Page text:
From Nepal to Montevideo - Jordan's incredible World Cup journey

The Asian nation is a heavy underdog heading into its clash with Uruguay but has shown time and again in qualification that it can upset the odds.
In 1930, Uruguay hosted and won the first ever World Cup. Jordan? The nation did not even exist. In 1950, the South American side became champion for the second time, while the Arabic country had only been formed four years earlier.

Fast forward 60 years and the Celeste are still making waves, storming the World Cup to reach the last four in one of the biggest surprises in South Africa. Meanwhile, the home team in Wednesday's first leg of the intercontinental playoff to reach Brazil had yet to even come close to making the finals.

But this upcoming iteration of FIFA's showpiece tournament has seen the disparate nations' fortunes interlocked. The fact that Jordan has even made it this far is worthy of accolades in itself, but not reaching Brazil would be like being shown a mouth-watering buffet and not being allowed to take a bite.


Jordan qualified for the final AFC group stage four matches into the six-game run of fixtures, knocking out China and Singapore but finishing behind Iraq.

The giants of Group B in the fourth round of qualification were both beaten 2-1 in their visits to Jordan, though they still reached the finals.

Iraq finished ahead of Jordan in the previous round, but bottom of the final group stage, while Oman's defeat to Jordan confirmed its exit.

Jordan was the underdog heading into its continental playoff with Uzbekistan, and only scraped through on penalties to reach the Uruguay clash.
An-Nashama's run of results which have brought them to Wednesday's clash in Amman were not entirely out of the blue, but they were unprecedented.

Jordan thrashed Nepal 10-1 over two legs to earn a spot in the third AFC qualifying round. In comparison, the team had made it through the first round four years earlier by scraping a victory over the much-lower ranked Kyrgyzstan.

Making it this far was a good start, but Jordan subsequently carved its own portion of history as it reached the final round of AFC qualification for the first time - 28 years after its first World Cup finals attempt - by finishing second behind Iraq in the group, but ahead of China and Singapore.

Lumped in Group B with Australia and Japan, finishing third to earn a continental playoff spot always looked the most viable option. However, the team was 32 minutes away from elimination in its final game before Ahmad Hayel grabbed the goal which kept the unlikely Brazil dream alive.

Two more hurdles lay ahead of the side, and first up was beating Uzbekistan, a team that, though hardly an international powerhouses, had far more experience in the latter stages of major tournament qualification.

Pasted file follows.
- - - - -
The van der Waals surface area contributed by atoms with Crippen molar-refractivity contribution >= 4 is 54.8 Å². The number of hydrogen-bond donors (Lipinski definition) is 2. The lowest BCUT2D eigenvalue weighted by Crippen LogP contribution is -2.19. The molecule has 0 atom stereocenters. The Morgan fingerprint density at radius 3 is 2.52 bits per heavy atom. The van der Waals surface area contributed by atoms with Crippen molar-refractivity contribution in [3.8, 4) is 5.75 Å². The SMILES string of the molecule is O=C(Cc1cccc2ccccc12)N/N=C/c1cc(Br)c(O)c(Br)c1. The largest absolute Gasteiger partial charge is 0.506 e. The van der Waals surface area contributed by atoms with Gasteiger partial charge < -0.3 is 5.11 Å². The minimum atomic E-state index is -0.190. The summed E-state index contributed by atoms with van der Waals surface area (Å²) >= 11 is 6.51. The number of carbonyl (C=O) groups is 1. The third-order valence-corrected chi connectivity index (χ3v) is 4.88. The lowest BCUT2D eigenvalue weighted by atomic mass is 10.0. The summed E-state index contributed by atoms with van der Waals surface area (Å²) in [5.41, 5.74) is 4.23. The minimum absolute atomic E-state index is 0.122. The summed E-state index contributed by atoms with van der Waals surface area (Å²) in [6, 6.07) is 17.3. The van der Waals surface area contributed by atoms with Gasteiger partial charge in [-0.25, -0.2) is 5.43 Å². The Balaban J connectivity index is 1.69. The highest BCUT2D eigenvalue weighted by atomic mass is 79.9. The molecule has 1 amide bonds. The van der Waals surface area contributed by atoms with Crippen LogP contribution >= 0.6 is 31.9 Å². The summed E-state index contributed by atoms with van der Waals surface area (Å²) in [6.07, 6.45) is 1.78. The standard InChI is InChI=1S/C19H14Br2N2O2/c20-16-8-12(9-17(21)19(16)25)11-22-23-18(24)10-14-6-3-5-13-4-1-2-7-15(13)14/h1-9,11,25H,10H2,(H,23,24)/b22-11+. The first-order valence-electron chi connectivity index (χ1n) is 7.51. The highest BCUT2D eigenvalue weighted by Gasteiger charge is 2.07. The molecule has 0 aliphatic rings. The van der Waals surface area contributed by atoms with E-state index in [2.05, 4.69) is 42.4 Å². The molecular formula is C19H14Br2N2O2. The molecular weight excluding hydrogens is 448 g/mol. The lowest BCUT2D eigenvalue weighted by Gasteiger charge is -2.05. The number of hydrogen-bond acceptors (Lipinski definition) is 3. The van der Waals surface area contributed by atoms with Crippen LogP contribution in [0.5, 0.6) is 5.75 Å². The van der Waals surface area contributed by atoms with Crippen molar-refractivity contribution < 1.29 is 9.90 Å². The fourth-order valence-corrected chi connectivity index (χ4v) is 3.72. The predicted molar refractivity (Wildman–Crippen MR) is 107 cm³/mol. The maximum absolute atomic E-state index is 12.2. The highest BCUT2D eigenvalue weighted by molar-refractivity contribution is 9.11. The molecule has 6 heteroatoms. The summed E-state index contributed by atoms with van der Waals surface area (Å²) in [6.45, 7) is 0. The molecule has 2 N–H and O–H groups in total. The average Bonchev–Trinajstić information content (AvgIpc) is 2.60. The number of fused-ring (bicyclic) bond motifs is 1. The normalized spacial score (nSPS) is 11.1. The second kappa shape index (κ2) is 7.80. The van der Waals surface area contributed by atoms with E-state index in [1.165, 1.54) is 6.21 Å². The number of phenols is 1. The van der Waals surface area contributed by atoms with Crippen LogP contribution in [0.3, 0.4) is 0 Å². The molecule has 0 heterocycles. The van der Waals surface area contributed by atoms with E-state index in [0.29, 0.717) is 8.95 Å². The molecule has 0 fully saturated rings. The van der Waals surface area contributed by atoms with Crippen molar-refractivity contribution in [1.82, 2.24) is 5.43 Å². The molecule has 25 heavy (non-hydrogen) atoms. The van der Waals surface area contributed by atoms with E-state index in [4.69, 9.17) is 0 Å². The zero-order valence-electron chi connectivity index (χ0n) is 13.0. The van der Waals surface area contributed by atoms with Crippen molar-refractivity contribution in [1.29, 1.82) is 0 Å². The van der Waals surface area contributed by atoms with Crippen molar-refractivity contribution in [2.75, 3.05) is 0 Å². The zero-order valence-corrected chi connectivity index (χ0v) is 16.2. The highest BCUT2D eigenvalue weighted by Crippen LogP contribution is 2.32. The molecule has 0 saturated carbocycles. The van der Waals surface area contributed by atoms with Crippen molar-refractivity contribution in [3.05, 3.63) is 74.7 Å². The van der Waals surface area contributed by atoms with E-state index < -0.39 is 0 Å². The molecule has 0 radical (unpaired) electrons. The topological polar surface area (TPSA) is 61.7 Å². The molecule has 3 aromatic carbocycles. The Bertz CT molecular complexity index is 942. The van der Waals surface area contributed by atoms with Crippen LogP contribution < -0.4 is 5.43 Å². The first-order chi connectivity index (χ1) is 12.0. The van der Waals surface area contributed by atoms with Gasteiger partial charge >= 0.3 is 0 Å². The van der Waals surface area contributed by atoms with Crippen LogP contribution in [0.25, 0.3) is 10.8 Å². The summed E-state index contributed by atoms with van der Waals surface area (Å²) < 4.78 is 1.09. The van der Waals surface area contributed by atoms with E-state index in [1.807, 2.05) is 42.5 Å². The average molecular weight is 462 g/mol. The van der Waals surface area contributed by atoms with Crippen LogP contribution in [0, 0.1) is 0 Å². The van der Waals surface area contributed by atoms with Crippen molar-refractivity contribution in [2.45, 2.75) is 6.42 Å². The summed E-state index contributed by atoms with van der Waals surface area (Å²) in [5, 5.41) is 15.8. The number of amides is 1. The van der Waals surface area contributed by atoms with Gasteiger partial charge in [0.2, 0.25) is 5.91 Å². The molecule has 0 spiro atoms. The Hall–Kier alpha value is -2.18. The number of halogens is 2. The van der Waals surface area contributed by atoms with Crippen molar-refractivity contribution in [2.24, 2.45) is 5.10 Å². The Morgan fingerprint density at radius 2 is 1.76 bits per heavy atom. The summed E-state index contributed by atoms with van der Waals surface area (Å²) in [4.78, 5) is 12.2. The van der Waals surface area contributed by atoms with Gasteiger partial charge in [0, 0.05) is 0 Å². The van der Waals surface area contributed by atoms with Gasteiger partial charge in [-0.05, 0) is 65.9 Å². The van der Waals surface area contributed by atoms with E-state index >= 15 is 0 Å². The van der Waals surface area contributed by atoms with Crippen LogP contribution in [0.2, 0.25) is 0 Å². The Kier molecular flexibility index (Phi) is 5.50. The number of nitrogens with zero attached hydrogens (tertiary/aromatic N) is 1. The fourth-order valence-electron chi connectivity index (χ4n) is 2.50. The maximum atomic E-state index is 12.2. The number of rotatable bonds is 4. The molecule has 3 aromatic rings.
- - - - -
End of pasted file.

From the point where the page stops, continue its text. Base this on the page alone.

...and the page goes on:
Both legs were fought tooth and nail and both games finished all square at 1-1, meaning penalties. The shootout went on unusually long, leaving 10th-choice spot-kick taker Mohammad Al-Dmeiri to put the Uzbeks out of their misery in the most nail-biting fashion.

And now Jordan's final hurdle is Uruguay. A team with attacking talent in abundance and in Edinson Cavani a player worth 64 million euros - a sum of money that An-Nashama's entire squad combined will likely never come close to earning in their playing careers.

But the reigning Copa America champion has shown its weaknesses in CONMEBOL qualification and can consider itself lucky to even make it this far. If Brazil had not been the host, it would be expected that the Selecao would have finished in the top five, knocking Uruguay down to sixth as a result and ruling out this last-chance saloon spot.

Luis Suarez and Co. have actually faced some of the Asian opposition's present day stars once before, in the Under-20 World Cup group stage - the furthest any Jordan side has ever progressed in a FIFA competition. A first-half Cavani goal gave Uruguay a 1-0 victory, but that experience - albeit fleeting - could come in handy for Hossam Hassan's side in this month's encounters.

Winning the first leg on home soil is not incomprehensible, but a triumph in Montevideo would be jaw-dropping for a nation that has now failed to win over 90 minutes in its last six away World Cup qualifiers. Victory on Wednesday can at least keep that potential shock a possibility for a little bit longer.

Sixty-three years ago, Jordan was a baby of a nation while Uruguay was lifting the Jules Rimet trophy in Brazil. But on Wednesday the teams face off on a level playing field, with the Arabic nation having every intention of stopping Luis Suarez and company repeating the feat next summer.

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